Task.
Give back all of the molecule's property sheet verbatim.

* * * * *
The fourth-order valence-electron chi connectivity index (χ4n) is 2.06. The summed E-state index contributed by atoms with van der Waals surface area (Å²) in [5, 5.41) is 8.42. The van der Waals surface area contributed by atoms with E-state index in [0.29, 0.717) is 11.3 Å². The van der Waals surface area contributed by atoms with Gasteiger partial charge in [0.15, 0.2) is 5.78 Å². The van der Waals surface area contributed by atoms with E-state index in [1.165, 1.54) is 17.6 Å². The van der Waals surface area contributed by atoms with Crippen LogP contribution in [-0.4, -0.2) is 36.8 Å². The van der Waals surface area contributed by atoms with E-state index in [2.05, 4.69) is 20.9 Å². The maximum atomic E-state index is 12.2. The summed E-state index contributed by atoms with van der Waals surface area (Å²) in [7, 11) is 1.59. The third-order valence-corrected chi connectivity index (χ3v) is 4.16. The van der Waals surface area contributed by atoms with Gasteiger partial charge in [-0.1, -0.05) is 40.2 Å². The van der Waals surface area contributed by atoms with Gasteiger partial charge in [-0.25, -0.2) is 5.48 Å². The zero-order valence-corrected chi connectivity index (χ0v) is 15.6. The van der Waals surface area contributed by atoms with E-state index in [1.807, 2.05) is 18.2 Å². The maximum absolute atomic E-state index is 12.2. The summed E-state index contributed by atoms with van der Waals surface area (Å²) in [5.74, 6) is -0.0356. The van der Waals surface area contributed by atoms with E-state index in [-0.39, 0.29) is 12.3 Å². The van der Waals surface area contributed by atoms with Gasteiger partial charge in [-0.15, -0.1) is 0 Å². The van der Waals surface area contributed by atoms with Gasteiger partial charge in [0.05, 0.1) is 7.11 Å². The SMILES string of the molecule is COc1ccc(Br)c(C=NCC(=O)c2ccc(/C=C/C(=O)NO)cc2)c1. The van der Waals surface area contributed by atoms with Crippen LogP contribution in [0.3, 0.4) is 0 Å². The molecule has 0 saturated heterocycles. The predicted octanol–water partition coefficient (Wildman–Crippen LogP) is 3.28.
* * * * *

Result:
The fourth-order valence-electron chi connectivity index (χ4n) is 2.06. The summed E-state index contributed by atoms with van der Waals surface area (Å²) in [5, 5.41) is 8.42. The van der Waals surface area contributed by atoms with E-state index in [0.29, 0.717) is 11.3 Å². The van der Waals surface area contributed by atoms with Gasteiger partial charge in [0.15, 0.2) is 5.78 Å². The van der Waals surface area contributed by atoms with E-state index in [1.165, 1.54) is 17.6 Å². The van der Waals surface area contributed by atoms with Crippen LogP contribution in [-0.4, -0.2) is 36.8 Å². The van der Waals surface area contributed by atoms with E-state index in [2.05, 4.69) is 20.9 Å². The maximum atomic E-state index is 12.2. The summed E-state index contributed by atoms with van der Waals surface area (Å²) in [7, 11) is 1.59. The third-order valence-corrected chi connectivity index (χ3v) is 4.16. The van der Waals surface area contributed by atoms with Gasteiger partial charge in [-0.1, -0.05) is 40.2 Å². The van der Waals surface area contributed by atoms with Gasteiger partial charge in [-0.25, -0.2) is 5.48 Å². The zero-order valence-corrected chi connectivity index (χ0v) is 15.6. The van der Waals surface area contributed by atoms with E-state index in [1.807, 2.05) is 18.2 Å². The maximum absolute atomic E-state index is 12.2. The summed E-state index contributed by atoms with van der Waals surface area (Å²) in [5.74, 6) is -0.0356. The van der Waals surface area contributed by atoms with E-state index in [-0.39, 0.29) is 12.3 Å². The van der Waals surface area contributed by atoms with Gasteiger partial charge in [-0.15, -0.1) is 0 Å². The van der Waals surface area contributed by atoms with Gasteiger partial charge in [0.05, 0.1) is 7.11 Å². The SMILES string of the molecule is COc1ccc(Br)c(C=NCC(=O)c2ccc(/C=C/C(=O)NO)cc2)c1. The van der Waals surface area contributed by atoms with Crippen LogP contribution in [0.3, 0.4) is 0 Å². The molecule has 0 saturated heterocycles. The predicted octanol–water partition coefficient (Wildman–Crippen LogP) is 3.28.